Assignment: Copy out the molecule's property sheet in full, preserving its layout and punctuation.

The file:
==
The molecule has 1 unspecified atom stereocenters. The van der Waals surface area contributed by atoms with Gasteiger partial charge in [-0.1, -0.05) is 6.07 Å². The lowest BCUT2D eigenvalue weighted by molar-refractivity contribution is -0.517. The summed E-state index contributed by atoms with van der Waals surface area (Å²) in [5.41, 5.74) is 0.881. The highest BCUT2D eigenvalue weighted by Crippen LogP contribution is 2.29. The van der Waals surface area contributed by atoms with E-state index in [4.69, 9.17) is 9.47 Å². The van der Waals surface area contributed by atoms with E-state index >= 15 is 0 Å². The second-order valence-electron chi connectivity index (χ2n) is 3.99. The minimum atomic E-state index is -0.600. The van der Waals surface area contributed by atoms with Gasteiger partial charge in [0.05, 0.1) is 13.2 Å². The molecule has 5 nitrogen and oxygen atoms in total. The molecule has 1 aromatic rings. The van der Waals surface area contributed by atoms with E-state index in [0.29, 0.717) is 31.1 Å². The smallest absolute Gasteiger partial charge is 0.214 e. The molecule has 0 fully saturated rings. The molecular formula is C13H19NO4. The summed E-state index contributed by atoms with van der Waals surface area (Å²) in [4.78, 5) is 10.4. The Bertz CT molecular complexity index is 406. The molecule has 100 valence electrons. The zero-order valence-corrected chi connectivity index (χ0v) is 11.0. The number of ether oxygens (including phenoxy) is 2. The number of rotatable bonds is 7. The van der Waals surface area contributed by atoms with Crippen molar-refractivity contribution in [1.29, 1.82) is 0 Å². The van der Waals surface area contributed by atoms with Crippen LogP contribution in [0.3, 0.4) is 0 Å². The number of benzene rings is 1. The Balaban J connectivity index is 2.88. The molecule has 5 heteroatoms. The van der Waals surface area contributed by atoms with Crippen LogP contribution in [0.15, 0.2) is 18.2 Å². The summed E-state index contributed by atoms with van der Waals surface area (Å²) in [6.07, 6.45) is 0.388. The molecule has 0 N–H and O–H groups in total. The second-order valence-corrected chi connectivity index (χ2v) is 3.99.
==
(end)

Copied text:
The molecule has 1 unspecified atom stereocenters. The van der Waals surface area contributed by atoms with Gasteiger partial charge in [-0.1, -0.05) is 6.07 Å². The lowest BCUT2D eigenvalue weighted by molar-refractivity contribution is -0.517. The summed E-state index contributed by atoms with van der Waals surface area (Å²) in [5.41, 5.74) is 0.881. The highest BCUT2D eigenvalue weighted by Crippen LogP contribution is 2.29. The van der Waals surface area contributed by atoms with E-state index in [4.69, 9.17) is 9.47 Å². The van der Waals surface area contributed by atoms with E-state index >= 15 is 0 Å². The second-order valence-electron chi connectivity index (χ2n) is 3.99. The minimum atomic E-state index is -0.600. The van der Waals surface area contributed by atoms with Gasteiger partial charge in [0.05, 0.1) is 13.2 Å². The molecule has 5 nitrogen and oxygen atoms in total. The molecule has 1 aromatic rings. The van der Waals surface area contributed by atoms with E-state index in [0.29, 0.717) is 31.1 Å². The smallest absolute Gasteiger partial charge is 0.214 e. The molecule has 0 fully saturated rings. The molecular formula is C13H19NO4. The summed E-state index contributed by atoms with van der Waals surface area (Å²) in [4.78, 5) is 10.4. The Bertz CT molecular complexity index is 406. The molecule has 100 valence electrons. The zero-order valence-corrected chi connectivity index (χ0v) is 11.0. The number of ether oxygens (including phenoxy) is 2. The number of rotatable bonds is 7. The van der Waals surface area contributed by atoms with Crippen molar-refractivity contribution in [1.29, 1.82) is 0 Å². The van der Waals surface area contributed by atoms with Crippen LogP contribution in [0.3, 0.4) is 0 Å². The number of benzene rings is 1. The Balaban J connectivity index is 2.88. The molecule has 5 heteroatoms. The van der Waals surface area contributed by atoms with Crippen LogP contribution in [0.15, 0.2) is 18.2 Å². The summed E-state index contributed by atoms with van der Waals surface area (Å²) in [6.07, 6.45) is 0.388. The molecule has 0 N–H and O–H groups in total. The second-order valence-corrected chi connectivity index (χ2v) is 3.99.